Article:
While Europe's hardest-hit countries showed tentative signs of progress in the battle against the coronavirus with a slowing pace of deaths, the virus still threatens Americans as the U.S. surgeon general compared the likely impact of the epidemic in the week ahead to 9/11 or Pearl Harbor.
In Europe, countries reported lower numbers of new infections along with Austria and Italy, and they began thinking about easing lockdown restrictions. Spain's pace of new coronavirus deaths slowed for the fourth day on Monday as the government contemplated a gradual easing of a lockdown in place since mid-March in the country with the second-highest death toll from the global pandemic.
As with worst-hit Italy, data in Spain is giving cause for hope that the peak has passed. On Monday, it reported 637 fatalities in the previous 24 hours, a 5% increase in total and less than half the pace recorded a week earlier.
"The pandemic's growth rate is slowing down in almost every region," Maria Jose Sierra, deputy head of Spain’s health emergency committee, said at a virtual news conference.
In London, virus-stricken Prime Minister Boris Johnson spent the night at a hospital for tests, after Queen Elizabeth II delivered a rare emergency address in a 68-year reign to urge Britain to "remain united and resolute."
The new coronavirus has killed more than 70,000 people across the globe, the majority in Europe. Out of a total of 70,009 killed in the pandemic, 50,215 are in Europe, according to figures compiled from official government data and the World Health Organization (WHO).
Italy is leading the global death toll with 15,877 fatalities, followed by Spain with 13,055 and France with 8,078.
But, while the curve was bending in Europe, there was little sign of a let-up in the U.S., where the death toll approached 10,000 and authorities warned worse was around the corner. "This is going to be the hardest and the saddest week of most Americans' lives, quite frankly," U.S. Surgeon General Jerome Adams told Fox News. "This is going to be our Pearl Harbor moment, our 9/11 moment, only it's not going to be localized."
The death toll in hardest-hit New York state rose to 4,159, Gov. Andrew Cuomo said, up from 3,565 a day earlier. It was the first time the daily toll had dropped, but Cuomo said it was too early to tell whether that was a "blip."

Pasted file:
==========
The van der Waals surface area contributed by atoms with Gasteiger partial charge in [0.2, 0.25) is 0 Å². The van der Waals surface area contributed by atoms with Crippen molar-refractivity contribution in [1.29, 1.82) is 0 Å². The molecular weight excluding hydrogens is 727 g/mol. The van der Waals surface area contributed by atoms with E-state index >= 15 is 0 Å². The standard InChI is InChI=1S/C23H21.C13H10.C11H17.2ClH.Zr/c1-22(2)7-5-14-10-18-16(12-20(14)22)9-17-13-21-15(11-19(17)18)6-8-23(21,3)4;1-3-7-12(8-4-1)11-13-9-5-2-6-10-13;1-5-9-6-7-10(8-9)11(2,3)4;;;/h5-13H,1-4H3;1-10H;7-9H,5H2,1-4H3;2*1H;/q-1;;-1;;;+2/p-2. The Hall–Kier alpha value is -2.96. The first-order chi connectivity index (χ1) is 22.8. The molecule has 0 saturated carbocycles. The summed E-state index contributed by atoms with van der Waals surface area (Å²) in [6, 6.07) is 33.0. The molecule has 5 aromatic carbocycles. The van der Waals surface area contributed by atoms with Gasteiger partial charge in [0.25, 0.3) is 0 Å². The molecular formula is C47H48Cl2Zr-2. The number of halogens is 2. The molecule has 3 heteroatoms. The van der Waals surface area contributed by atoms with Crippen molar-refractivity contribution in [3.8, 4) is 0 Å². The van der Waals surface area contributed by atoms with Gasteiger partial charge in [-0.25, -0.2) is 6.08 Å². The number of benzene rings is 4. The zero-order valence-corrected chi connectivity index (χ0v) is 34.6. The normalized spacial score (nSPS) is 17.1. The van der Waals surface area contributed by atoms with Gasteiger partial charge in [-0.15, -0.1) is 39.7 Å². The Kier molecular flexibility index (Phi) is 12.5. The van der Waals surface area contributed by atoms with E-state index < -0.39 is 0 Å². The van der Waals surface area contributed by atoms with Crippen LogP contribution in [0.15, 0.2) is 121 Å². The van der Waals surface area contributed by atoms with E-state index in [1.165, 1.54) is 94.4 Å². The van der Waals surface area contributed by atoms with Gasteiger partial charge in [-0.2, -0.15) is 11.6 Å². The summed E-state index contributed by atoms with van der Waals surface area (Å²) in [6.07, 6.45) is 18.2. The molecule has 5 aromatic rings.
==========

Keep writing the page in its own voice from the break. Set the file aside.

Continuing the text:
3 in 4 US hospitals face virus
The U.S. is trying to slow the surge in coronavirus infections so that the number of sick people won't overwhelm already strained hospitals. However, a federal report finds hospitals are expected to be overwhelmed as cases skyrocket toward their projected peak. Three out of four U.S. hospitals surveyed are already treating patients with confirmed or suspected cases of COVID-19, the report found.
A report due out Monday from a federal watchdog agency warns that different, widely reported problems are feeding off each other in a vicious cycle. Such problems include insufficient tests, slow results, scarcity of protective gear, the shortage of breathing machines for seriously ill patients and burned-out staff anxious for their own safety.
Of the 323 hospitals in the survey, 117 reported they were treating one or more patients with COVID-19, while 130 said they were treating one or more patients suspected to have the disease. Suspected infections are treated similarly, because of the uncertainties around testing. Only 32 hospitals said they were not treating any patients with confirmed or suspected COVID-19. Another 44 hospitals did not provide that information.
“Hospitals anticipated being overwhelmed by a surge in COVID-19 patients, who would need specialty beds and isolation areas for effective treatment,” the report said.
Parts of Europe provide a glimpse of what hospitals here are trying to avoid. The AP reported last week that some European nations are throwing together makeshift hospitals and shipping coronavirus patients out of overwhelmed cities via high-speed trains and military jets. In Spain, doctors are having to make agonizing decisions about who gets the best care. In the U.S., two Navy hospital ships have been deployed and field hospitals erected.
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